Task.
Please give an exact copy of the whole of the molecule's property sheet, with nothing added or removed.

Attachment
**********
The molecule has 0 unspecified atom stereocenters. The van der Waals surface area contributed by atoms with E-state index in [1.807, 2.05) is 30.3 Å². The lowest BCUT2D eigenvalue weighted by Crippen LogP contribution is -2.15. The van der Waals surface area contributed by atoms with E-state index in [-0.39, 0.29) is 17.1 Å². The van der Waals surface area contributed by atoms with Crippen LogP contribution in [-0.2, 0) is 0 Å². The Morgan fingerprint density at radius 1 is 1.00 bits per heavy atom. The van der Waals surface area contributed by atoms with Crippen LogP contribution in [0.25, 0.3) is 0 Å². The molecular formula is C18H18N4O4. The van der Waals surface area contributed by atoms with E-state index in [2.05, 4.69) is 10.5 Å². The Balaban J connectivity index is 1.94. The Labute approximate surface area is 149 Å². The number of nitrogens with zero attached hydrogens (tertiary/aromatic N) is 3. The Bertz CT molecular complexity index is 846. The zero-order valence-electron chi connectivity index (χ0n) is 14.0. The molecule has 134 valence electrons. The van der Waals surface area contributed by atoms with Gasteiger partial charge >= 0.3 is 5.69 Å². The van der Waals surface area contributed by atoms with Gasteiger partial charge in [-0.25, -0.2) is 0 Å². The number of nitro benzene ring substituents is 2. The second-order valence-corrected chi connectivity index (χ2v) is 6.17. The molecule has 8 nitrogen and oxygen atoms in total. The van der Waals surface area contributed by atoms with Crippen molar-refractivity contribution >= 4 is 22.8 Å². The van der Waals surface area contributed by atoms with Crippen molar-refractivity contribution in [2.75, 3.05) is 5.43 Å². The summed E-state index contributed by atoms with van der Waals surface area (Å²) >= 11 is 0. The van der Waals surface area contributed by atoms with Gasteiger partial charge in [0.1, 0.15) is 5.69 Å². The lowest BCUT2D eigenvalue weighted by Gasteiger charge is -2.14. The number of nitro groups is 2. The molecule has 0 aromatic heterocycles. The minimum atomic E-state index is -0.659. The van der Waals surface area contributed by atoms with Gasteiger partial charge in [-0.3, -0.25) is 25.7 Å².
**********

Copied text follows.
The molecule has 0 unspecified atom stereocenters. The van der Waals surface area contributed by atoms with E-state index in [1.807, 2.05) is 30.3 Å². The lowest BCUT2D eigenvalue weighted by Crippen LogP contribution is -2.15. The van der Waals surface area contributed by atoms with E-state index in [-0.39, 0.29) is 17.1 Å². The van der Waals surface area contributed by atoms with Crippen LogP contribution in [-0.2, 0) is 0 Å². The Morgan fingerprint density at radius 1 is 1.00 bits per heavy atom. The van der Waals surface area contributed by atoms with Crippen LogP contribution in [0.25, 0.3) is 0 Å². The molecular formula is C18H18N4O4. The van der Waals surface area contributed by atoms with E-state index in [2.05, 4.69) is 10.5 Å². The Balaban J connectivity index is 1.94. The Labute approximate surface area is 149 Å². The number of nitrogens with zero attached hydrogens (tertiary/aromatic N) is 3. The Bertz CT molecular complexity index is 846. The zero-order valence-electron chi connectivity index (χ0n) is 14.0. The molecule has 134 valence electrons. The van der Waals surface area contributed by atoms with Gasteiger partial charge >= 0.3 is 5.69 Å². The van der Waals surface area contributed by atoms with Gasteiger partial charge in [-0.25, -0.2) is 0 Å². The number of nitro benzene ring substituents is 2. The second-order valence-corrected chi connectivity index (χ2v) is 6.17. The molecule has 8 nitrogen and oxygen atoms in total. The van der Waals surface area contributed by atoms with Crippen molar-refractivity contribution >= 4 is 22.8 Å². The van der Waals surface area contributed by atoms with Crippen molar-refractivity contribution in [2.75, 3.05) is 5.43 Å². The summed E-state index contributed by atoms with van der Waals surface area (Å²) >= 11 is 0. The van der Waals surface area contributed by atoms with Gasteiger partial charge in [0.1, 0.15) is 5.69 Å². The lowest BCUT2D eigenvalue weighted by Gasteiger charge is -2.14. The number of nitro groups is 2. The molecule has 0 aromatic heterocycles. The minimum atomic E-state index is -0.659. The van der Waals surface area contributed by atoms with Gasteiger partial charge in [-0.3, -0.25) is 25.7 Å².